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Nvidia SLI: Choosing a card

Last response: in Graphics & Displays
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August 11, 2012 11:33:34 PM

Basically im sick of having only one card in my case and i appreciate the mean look that having 2 graphics cards give. Basically I can do 2 GTX 480s in sli or 2 560s. So good cards for SLI around $400 total?
a c 87 U Graphics card
August 12, 2012 12:11:49 AM

The GTX 670 is not overpriced, it is priced exceptionally well for its performance and for being one of the most high end cards available. It performs about on-par with GTX 560 TI SLI and has a price to fit that and its feature list. Also, if SLI/CFX is what you want, then I'd sugesst getting two Radeon 7850s, not two Nvidia cards right now. Once a card comes out that competes with the Radeon 7850, then I might recommend it (assuming that it competes well and is priced to fit), but the 7850 is a much better card than the 560 TI and in many cases isn't priced too differently.
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a c 87 U Graphics card
August 12, 2012 12:15:50 AM

http://www.newegg.com/Product/Product.aspx?Item=N82E168...

Including the MIR and free shipping, this card costs only $200, yet it is faster than the GTX 560 TI, uses much less power, and has 2GB of VRAM capacity, something that is really what I'd consider a minimum for such a setup.

EDIT: I forgot to mention that the 7850 also scales much better than the GTX 560 TI, meaning that it is much closer to being twice as fast in a CF configuration than the GTX 560 TI is in an SLI configuration, yet another advantage of the 7850. A Kepler card would share this advantage and so does the VLIW4 cards, the Radeon 6930, 6950, and Radeon 6970.
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a b U Graphics card
August 12, 2012 12:18:45 AM

blazorthon said:
http://www.newegg.com/Product/Product.aspx?Item=N82E168...

Including the MIR and free shipping, this card costs only $200, yet it is faster than the GTX 560 TI, uses much less power, and has 2GB of VRAM capacity, something that is really what I'd consider a minimum for such a setup.

that card has 1GB big boy...
look again and not so hastily.. :/ 
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a b U Graphics card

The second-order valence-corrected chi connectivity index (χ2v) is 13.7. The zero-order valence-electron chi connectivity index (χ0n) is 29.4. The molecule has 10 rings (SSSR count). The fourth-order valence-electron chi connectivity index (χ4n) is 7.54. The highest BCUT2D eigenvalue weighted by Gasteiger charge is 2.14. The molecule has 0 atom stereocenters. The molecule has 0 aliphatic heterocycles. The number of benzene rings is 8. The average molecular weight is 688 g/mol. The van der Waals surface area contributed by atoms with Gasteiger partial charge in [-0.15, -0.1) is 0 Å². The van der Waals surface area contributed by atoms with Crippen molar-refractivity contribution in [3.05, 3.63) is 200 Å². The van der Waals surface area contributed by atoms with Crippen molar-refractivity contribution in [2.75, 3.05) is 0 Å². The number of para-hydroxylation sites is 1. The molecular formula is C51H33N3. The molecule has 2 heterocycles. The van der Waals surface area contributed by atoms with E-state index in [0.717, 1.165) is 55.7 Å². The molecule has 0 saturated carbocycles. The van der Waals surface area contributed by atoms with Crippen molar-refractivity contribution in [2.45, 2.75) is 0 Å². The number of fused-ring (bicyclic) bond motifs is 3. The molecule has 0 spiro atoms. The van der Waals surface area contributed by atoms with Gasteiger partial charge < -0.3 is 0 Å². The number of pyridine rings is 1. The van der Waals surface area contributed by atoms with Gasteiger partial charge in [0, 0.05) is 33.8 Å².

August 12, 2012 12:19:40 AM

if you want SLi and not CF-X then for your price range the GTX 560 Ti I linked is your best bet.
you stated SLi and it's your call but if considering HD Radeon and CF-X then maybe re-think your entire strategy about having dual GPU's..
more driver issues with Radeon and the HD 7850 then there is nVidia and the GTX 560 Ti...
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a c 87 U Graphics card
August 12, 2012 12:24:07 AM

verbalizer said:
if you want SLi and not CF-X then for your price range the GTX 560 Ti I linked is your best bet.
you stated SLi and it's your call but if considering HD Radeon and CF-X then maybe re-think your entire strategy about having dual GPU's..
more driver issues with Radeon and the HD 7850 then there is nVidia and the GTX 560 Ti...


The driver issues are a myth at this point. With the Catalyst 12.6 and 12.7 drivers, the Radeon 7000 cards don't have any CFX issues anymore. In fact, these drivers are so good that there was a short time where they were better than Nvidia's latest drivers because Nvidia had the problems for a while, not AMD, but Nvidia has since fixed them.

Also, I think that I'd say that the best deal performance-wise at this price range for SLI would be the GTX 480 right now, not the GTX 560 TI, although it uses a lot of power and generates a lot of heat (though it does undervolt quite well). I'd put the 560 TI as a close second.
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a b U Graphics card
August 12, 2012 12:24:30 AM

HD 7850 is a better card than the GTX 560 Ti.
I will admit that (performance wise by a little).
still not a HD Radeon driver fan.
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a b U Graphics card
August 12, 2012 12:27:04 AM

what games and resolution.?
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August 12, 2012 10:02:14 PM

Battlefield 3 and Skyrim are two main ones at 1080p
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a b U Graphics card
August 12, 2012 10:12:35 PM

The GTX 670 is overpriced?? Do you realize what you just said? The GTX 670 is probably the best deal in enthusiast level parts right now. It can handle both the games you want at 1080P without any of the issues that can be part of an SLI setup (increased heat and power, microstuttering, poor performance scaling).
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August 12, 2012 10:19:14 PM

I just don't see how a Gtx 670 could be better then decent SLI cards. Like I said I want to try out dual graphics configurations, rather then 1 single card. Should i wait for Gtx 650s and 660s?
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a b U Graphics card